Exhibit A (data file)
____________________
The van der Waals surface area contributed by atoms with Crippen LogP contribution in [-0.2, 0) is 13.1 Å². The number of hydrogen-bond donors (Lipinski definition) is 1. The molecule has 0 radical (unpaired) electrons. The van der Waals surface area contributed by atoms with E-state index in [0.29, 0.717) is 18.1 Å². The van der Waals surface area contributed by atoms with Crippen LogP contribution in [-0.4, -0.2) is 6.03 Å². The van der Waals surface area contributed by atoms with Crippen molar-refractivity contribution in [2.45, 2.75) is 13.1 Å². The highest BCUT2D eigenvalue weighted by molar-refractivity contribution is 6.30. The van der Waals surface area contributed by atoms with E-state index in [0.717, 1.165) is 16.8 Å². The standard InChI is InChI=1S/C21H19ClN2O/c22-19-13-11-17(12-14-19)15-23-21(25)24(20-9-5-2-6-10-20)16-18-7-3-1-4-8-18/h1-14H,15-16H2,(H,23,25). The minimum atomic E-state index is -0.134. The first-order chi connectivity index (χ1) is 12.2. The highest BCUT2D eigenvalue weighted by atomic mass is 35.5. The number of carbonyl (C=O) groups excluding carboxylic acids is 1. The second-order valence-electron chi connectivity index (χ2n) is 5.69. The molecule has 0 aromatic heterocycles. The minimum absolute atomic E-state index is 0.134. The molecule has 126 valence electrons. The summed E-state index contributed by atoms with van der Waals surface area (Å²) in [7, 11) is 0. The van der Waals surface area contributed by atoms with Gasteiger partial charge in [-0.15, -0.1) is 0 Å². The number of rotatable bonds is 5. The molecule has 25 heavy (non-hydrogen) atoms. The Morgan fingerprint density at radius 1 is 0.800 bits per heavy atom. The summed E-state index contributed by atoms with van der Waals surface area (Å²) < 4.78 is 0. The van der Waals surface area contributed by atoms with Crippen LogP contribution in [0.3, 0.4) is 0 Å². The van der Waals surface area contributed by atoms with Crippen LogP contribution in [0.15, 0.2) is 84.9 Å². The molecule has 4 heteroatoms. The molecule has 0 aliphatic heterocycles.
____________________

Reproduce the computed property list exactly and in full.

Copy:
The van der Waals surface area contributed by atoms with Crippen LogP contribution in [-0.2, 0) is 13.1 Å². The number of hydrogen-bond donors (Lipinski definition) is 1. The molecule has 0 radical (unpaired) electrons. The van der Waals surface area contributed by atoms with E-state index in [0.29, 0.717) is 18.1 Å². The van der Waals surface area contributed by atoms with Crippen LogP contribution in [-0.4, -0.2) is 6.03 Å². The van der Waals surface area contributed by atoms with Crippen molar-refractivity contribution in [2.45, 2.75) is 13.1 Å². The highest BCUT2D eigenvalue weighted by molar-refractivity contribution is 6.30. The van der Waals surface area contributed by atoms with E-state index in [0.717, 1.165) is 16.8 Å². The standard InChI is InChI=1S/C21H19ClN2O/c22-19-13-11-17(12-14-19)15-23-21(25)24(20-9-5-2-6-10-20)16-18-7-3-1-4-8-18/h1-14H,15-16H2,(H,23,25). The minimum atomic E-state index is -0.134. The first-order chi connectivity index (χ1) is 12.2. The highest BCUT2D eigenvalue weighted by atomic mass is 35.5. The number of carbonyl (C=O) groups excluding carboxylic acids is 1. The second-order valence-electron chi connectivity index (χ2n) is 5.69. The molecule has 0 aromatic heterocycles. The minimum absolute atomic E-state index is 0.134. The molecule has 126 valence electrons. The summed E-state index contributed by atoms with van der Waals surface area (Å²) in [7, 11) is 0. The van der Waals surface area contributed by atoms with Gasteiger partial charge in [-0.15, -0.1) is 0 Å². The number of rotatable bonds is 5. The molecule has 25 heavy (non-hydrogen) atoms. The Morgan fingerprint density at radius 1 is 0.800 bits per heavy atom. The summed E-state index contributed by atoms with van der Waals surface area (Å²) < 4.78 is 0. The van der Waals surface area contributed by atoms with Crippen LogP contribution in [0.3, 0.4) is 0 Å². The van der Waals surface area contributed by atoms with Crippen LogP contribution in [0.15, 0.2) is 84.9 Å². The molecule has 4 heteroatoms. The molecule has 0 aliphatic heterocycles.